The second part of the agreement defines the responsibilities of the press and the press's expectations of the other party. This part of the agreement can be as simple or as detailed as both parties want. The point is not necessarily to favor one party over the other, but to make sure there is a complete understanding of all the relevant issues.
Title selection is key. (This can be a point of serious negotiation.) The press may feel it can take only selected titles; the client may want every one of its in-print titles stocked and represented. If the press does not think a given title will sell a reasonable number of units within a reasonable period of time, then the press should not stock that particular title. That does not mean the press won't sell this title if an order is received. What it can mean is that there is a variety of ways to represent the client's entire list. For example, a special order arrangement might allow a customer to order a single book that is not stocked with the understanding that the press will need to obtain this book from the owner before supplying the customer. (Coding the client’s entire list in the press’s computer system, whether stocked or not, needs to be carefully considered.)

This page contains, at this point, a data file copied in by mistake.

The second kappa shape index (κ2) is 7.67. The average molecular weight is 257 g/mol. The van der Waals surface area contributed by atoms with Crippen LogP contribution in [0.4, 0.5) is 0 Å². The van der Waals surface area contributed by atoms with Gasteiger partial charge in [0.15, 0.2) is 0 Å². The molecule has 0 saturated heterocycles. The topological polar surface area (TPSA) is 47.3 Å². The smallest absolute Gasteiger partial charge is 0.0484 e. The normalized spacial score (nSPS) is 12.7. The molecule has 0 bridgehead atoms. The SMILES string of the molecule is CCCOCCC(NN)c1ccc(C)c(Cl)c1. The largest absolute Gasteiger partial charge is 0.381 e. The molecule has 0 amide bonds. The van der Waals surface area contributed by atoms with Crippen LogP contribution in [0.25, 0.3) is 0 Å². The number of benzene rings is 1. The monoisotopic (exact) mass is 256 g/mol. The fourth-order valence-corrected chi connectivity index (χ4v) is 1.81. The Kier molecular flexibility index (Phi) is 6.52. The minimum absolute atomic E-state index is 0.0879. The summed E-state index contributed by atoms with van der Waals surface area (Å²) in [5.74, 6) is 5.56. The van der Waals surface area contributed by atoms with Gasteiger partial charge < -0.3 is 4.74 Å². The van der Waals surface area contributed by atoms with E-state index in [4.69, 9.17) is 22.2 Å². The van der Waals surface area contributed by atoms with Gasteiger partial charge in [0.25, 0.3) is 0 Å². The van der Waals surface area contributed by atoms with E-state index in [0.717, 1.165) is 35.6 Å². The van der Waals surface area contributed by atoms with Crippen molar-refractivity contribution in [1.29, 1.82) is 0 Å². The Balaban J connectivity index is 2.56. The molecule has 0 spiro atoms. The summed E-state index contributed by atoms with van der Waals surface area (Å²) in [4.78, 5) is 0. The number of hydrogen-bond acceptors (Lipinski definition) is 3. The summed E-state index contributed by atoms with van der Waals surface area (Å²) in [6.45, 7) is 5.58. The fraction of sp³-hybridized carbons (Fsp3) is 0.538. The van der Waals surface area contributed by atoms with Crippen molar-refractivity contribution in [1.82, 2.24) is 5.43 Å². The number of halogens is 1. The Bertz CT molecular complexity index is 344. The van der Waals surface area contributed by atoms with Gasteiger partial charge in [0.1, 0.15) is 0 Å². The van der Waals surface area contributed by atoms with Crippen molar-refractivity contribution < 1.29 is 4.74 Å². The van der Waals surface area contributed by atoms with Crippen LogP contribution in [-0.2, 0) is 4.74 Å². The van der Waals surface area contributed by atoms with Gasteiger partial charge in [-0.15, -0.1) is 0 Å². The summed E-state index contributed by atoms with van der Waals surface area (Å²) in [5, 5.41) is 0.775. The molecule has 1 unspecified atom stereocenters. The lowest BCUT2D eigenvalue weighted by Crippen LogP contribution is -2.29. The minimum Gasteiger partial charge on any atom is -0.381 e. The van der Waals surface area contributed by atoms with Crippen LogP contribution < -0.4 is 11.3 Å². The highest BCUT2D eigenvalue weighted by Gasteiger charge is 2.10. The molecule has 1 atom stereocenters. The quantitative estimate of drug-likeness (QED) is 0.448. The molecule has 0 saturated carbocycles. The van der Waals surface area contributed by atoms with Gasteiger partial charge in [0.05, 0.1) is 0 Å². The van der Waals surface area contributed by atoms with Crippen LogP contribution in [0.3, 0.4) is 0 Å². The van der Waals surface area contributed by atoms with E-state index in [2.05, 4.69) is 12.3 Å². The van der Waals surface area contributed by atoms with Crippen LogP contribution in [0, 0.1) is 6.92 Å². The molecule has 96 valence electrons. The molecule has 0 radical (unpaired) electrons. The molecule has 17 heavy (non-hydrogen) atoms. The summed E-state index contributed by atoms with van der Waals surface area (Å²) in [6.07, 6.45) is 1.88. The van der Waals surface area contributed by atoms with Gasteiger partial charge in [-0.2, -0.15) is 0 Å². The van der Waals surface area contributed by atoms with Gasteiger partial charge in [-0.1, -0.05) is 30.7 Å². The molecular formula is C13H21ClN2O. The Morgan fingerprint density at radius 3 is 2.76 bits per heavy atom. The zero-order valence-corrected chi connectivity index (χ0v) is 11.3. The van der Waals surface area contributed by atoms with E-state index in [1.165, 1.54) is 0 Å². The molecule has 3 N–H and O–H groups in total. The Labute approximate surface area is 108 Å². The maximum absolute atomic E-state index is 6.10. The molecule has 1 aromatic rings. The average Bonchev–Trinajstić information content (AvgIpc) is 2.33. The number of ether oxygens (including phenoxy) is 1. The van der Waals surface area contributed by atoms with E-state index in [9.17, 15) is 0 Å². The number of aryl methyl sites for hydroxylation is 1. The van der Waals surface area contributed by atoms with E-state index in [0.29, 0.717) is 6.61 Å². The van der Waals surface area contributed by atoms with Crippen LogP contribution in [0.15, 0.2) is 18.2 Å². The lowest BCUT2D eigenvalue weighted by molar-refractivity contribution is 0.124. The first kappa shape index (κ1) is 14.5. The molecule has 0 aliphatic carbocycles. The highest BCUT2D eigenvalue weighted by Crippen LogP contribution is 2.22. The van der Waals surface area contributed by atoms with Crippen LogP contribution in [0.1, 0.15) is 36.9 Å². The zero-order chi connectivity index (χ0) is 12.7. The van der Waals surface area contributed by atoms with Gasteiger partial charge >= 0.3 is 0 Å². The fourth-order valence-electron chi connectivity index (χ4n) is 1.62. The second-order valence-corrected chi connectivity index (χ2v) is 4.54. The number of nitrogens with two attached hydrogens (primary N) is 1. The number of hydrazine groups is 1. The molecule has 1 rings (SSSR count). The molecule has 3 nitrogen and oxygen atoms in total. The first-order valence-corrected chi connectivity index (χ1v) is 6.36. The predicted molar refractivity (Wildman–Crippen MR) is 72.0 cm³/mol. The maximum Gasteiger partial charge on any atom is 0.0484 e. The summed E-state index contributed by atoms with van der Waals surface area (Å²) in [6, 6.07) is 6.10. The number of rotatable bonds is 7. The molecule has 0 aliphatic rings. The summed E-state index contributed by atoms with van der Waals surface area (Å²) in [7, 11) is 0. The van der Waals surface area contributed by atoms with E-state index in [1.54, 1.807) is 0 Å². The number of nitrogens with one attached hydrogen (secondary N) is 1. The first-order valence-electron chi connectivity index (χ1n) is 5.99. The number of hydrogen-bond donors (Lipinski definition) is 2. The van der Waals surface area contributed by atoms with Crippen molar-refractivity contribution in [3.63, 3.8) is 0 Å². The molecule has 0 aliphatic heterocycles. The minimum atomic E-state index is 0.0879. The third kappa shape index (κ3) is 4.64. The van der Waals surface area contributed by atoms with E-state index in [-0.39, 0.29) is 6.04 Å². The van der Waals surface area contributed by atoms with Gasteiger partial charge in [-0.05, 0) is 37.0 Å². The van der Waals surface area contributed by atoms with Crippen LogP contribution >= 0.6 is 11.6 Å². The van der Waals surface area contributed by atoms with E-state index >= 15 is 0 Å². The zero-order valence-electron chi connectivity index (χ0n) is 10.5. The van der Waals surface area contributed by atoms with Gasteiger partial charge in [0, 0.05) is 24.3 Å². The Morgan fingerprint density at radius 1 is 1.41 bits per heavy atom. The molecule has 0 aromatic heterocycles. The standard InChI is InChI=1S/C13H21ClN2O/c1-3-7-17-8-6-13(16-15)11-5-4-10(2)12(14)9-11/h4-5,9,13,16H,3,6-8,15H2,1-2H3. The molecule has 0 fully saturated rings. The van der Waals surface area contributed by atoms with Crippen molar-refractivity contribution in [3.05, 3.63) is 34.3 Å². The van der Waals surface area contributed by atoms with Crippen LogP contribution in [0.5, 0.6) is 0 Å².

The consignment of the books and physical inventory requirements can be the next part of the agreement. Both parties must decide who will pay for the transportation of books to the warehouse and for the insurance on them once they are there. Physical requirements for all books can include but may not be limited to the following: bar codes on all books, no prices on books, laminated covers, and shrink-wrap. If physical requirements cannot be met in all cases, the press will want to establish rates for such warehouse-related work as stickering, stamping, and reboxing.